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Ian MacKaye, 2008.

Ian MacKaye

Born Ian Thomas Garner MacKaye on April 16, 1962. He is an American singer, songwriter, guitarist and producer. He has been part of the bands Teen Idles (1979-1980), Minor Threat (1980-1983) and Embrace (1985-1986) and is currently part of Fugazi (since 1987) and The Evens (since 2001).

As a teenager, he founded the independent record label Dischord Records, together with Jeff Nelson. They initially intended to simply release a single for their band Teen Idles, but the label has gone on to release music from more than 60 bands.

He wrote the Minor Threat's song Straight Edge, which coined the term "straight edge" and became the inspiration of the straight edge movement. People who consider themselves "straight edge" don't use alcohol, tobacco or other recreational drugs. Some also include not using caffeine or prescription drugs, not engaging in promiscuous sex or following a vegetarian or vegan diet. Ian has said that he never anticipated "straight edge" to turn into a movement. For him it is simply about living cleanly and deliberately, nothing more, nothing less. He is part of the movie Edge perspectives on drug free culture.

Quotes by Ian MacKaye:

"I wrote a song, called Straight Edge and it was about an individualís right to live his or her life the way they wanted to."
"I believe that if you are a true revolutionary, somebody who really wants to rebelóyou donít sully yourself. Clearly human bodies become addicted to poison. I donít know anybody who could debate that. So why would it be revolutionary to put poison into your body?"
"I didnít form a movement. I believe in evolution: you change and you grow. And then every time you get somewhere, you stop, take inventory, and either fix it or grow on top of it."
A very small minority of people who identify themselves as "straight edge" engage in violent behavior. About this he said:
"I don't want people to ever use my words, ever, to injure anybody. Ever! That is the antithesis of my desire in life. I think it's unfortunate that this minority of people who have engaged in fundamental and violent behaviors have gotten so much attention. And have put such a stigma on it."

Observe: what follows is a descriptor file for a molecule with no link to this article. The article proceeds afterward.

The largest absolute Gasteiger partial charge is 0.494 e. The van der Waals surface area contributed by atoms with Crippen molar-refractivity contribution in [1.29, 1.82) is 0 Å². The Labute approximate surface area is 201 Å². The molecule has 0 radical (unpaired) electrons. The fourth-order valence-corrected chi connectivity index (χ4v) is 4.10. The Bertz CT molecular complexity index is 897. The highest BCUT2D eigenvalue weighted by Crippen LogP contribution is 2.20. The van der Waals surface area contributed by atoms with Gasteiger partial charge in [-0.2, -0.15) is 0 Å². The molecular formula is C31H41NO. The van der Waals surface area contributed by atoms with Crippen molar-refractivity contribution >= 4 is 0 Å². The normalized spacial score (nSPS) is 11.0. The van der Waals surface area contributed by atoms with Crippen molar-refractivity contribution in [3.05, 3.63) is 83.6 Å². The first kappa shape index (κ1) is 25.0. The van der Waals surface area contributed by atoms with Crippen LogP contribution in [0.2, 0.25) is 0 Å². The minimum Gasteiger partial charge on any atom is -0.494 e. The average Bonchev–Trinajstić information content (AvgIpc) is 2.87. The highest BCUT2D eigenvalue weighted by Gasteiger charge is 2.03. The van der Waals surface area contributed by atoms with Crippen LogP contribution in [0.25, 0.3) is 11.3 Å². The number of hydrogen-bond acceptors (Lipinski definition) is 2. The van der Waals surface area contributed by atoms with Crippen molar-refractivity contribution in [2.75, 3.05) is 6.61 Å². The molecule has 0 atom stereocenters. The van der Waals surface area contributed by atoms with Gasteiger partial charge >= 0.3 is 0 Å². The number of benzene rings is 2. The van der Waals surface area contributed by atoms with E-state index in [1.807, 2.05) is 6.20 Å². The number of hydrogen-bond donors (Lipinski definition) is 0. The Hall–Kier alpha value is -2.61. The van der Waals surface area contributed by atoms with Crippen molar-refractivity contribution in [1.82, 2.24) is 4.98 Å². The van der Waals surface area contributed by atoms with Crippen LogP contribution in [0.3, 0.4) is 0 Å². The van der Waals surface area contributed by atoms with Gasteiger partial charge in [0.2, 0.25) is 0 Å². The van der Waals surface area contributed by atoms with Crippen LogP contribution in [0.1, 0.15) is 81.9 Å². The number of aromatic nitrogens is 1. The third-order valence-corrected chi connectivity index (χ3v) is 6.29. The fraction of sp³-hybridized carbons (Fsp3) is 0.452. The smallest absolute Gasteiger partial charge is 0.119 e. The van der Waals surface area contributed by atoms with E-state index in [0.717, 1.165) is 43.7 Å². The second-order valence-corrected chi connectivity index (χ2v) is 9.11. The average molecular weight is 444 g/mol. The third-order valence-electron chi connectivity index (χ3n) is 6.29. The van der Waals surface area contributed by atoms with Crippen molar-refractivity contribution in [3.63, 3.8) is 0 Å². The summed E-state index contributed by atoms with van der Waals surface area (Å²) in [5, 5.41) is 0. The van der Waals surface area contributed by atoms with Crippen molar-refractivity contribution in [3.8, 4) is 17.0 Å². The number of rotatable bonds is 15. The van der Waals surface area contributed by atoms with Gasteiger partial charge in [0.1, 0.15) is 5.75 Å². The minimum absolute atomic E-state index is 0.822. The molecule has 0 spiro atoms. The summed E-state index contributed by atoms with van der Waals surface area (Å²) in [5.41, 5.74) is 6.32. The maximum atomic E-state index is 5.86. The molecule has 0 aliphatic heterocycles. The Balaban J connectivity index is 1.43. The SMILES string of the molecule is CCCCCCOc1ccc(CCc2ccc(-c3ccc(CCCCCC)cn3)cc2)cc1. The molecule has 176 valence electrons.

"Generally, I donít engage in discussions about my diet in interviews because then it starts becoming lifestyle. Itís a real conundrum: the idea of doing an interview about why Iím a vegan supports the notion that itís a lifestyle thing that I would promote. In some ways I do, but by example."
"It is a reflection of the perversity of this culture that it would be conventional to think that not putting toxins into your body would somehow be a lifestyle, when in fact, thatís life."
"Using my diet or something like that to identify myself, or even straight edge as a form of identity, suggests that Iím not just a normal human beingóbut I am."
"When people ask me about my diet, ĎWhy donít you eat meat?í the response is always, ĎWhy not? Why should I?í I can think of a hundred reasons why I donít."
"The reason people equate fanaticism with veganism or vegetarianism is because there have been a handful of fanatics whoíve practiced it. But those peopleís issues usually are not connected to diet but to their own violence or unhappiness."
"In my life, in general I am anti-option. Options can be enormous time wasters for those of us who are easily distracted. I donít generally talk about my diet, but I have been a vegan for like 25 years. One of the reasons is because when I go to a restaurant there is usually only one thing on the menu that I can eat and that is what I order. When I go to a vegan restaurant, some times I become frozen because there are so many options."
"I donít think my work is to spread veganism. My work, I hope, is to spread thoughtfulness. Thatís what I think of music and art and all these sorts of creations, what they require, hopefully, is thinking."

Quotes are from his 2006 interview with Satya, his 2010 clip Edge the movie and his 2009 interview with Rock Proper.

Image of Ian MacKaye: by David Shankbone: Creative Commons License.
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